December 5-7, 2016
Vancouver, Canada

Blog: Brittany Martin on Employing Junior Developers

Brittany Martin on Employing Junior Developers

We interviewed Brittany Martin, who is one of our speakers at ConFoo Vancouver 2016. Her presentation is titled “How to Employ All of the New Junior Developers” Brittany is a lead Ruby developer and a mentor. She lives in Pittsburgh, United States.

What kind of skills can an employer expect from a junior developer?

If a company is suffering from a stale culture, hiring junior developers can breathe new life into the workplace. They typically set a great example with their passion. They have acquired a lot of knowledge in a very short time frame, possibly on their personal time. Since junior developers are encouraged to engage in the local developer community while learning to code, they can often refer a lot of new candidates and get your company involved in your local community.

Junior developers switching from another career will bring a lot of domain expertise to their new jobs. I love seeing ex-nurses working at a healthcare startup, ex-CPAs working at a financial services company, or ex-product managers assisting with project management at their new company. As a junior developer, provide your entire career history, not just your coding timeline.

Are there advantages to hiring junior developers over seasoned ones?

By training a new technical employee, a lot of bad processes can be revealed. Junior developers will quickly point out poor documentation, bad on-boarding steps, and flimsy feedback loops. Remember, these students put their entire livelihood on the line to switch careers. They are heavily invested in making their new job work.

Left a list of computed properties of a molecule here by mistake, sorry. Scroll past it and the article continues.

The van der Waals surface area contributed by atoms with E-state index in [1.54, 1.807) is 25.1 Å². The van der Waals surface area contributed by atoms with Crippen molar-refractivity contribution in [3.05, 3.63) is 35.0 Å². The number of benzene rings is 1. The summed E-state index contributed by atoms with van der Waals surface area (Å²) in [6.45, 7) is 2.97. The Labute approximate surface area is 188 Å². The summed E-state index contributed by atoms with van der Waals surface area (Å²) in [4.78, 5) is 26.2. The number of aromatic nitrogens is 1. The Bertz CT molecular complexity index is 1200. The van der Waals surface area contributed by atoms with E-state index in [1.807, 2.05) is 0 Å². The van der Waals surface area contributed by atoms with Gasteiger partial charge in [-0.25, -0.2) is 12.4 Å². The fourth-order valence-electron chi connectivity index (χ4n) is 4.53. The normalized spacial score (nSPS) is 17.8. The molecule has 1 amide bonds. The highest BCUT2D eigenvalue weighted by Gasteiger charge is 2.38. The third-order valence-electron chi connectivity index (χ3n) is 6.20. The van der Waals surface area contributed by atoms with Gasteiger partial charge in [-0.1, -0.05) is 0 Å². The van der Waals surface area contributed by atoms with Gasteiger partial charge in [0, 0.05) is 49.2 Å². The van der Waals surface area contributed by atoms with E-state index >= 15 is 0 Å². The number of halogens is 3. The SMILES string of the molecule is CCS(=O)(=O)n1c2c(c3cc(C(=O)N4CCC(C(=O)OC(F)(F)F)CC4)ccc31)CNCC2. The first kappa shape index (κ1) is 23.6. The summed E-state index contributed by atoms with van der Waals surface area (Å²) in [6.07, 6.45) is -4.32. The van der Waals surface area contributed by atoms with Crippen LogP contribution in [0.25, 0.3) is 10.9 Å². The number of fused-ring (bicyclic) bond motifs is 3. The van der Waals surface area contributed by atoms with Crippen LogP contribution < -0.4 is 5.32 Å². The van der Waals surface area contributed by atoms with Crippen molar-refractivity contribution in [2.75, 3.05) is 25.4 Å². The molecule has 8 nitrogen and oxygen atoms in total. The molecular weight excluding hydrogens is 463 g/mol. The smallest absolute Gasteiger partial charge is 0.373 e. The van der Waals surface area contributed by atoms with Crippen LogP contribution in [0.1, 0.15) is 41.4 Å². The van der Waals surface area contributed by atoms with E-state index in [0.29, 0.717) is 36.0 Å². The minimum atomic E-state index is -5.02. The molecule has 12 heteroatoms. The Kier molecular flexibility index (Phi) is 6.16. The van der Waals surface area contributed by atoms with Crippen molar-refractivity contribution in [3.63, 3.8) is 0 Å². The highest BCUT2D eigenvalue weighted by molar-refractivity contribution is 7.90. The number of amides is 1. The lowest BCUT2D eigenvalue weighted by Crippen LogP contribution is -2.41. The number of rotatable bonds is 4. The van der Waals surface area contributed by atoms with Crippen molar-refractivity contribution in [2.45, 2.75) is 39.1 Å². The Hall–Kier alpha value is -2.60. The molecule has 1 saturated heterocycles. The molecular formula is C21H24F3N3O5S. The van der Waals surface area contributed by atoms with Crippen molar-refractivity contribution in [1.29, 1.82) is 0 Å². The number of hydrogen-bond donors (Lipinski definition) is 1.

For what roles should new developers aim?

Most new developers are too focused on getting a role with the word "developer" in the title. This is a mistake because those roles are highly coveted by the 16k bootcamp students who graduated in 2015 alone. Instead, they should focus on positions that support the engineering team directly. Quality assurance, support engineers, and project managers are great examples of openings that struggle to find great recruits.

What is your top advice for a graduating developer?

There are so many opportunities to find people at all levels, from those who are just learning to code all the way to experienced developers who want to mentor new ones. Take a look at I found Women Who Code and started attending the meetings once I started to learn Ruby on Rails. The tech companies are eager to host local developers because they are all eagerly hiring. So not only are you meeting other developers who work at hiring companies, but the host is looking for talent, too. It is the ultimate win-win situation. Try to locate niche events because the companies involved are interested in your domain expertise.

Don't forget to register for your nearest ConFoo conference and follow us on Twitter for more blog posts.

Vancouver 2016 sponsored by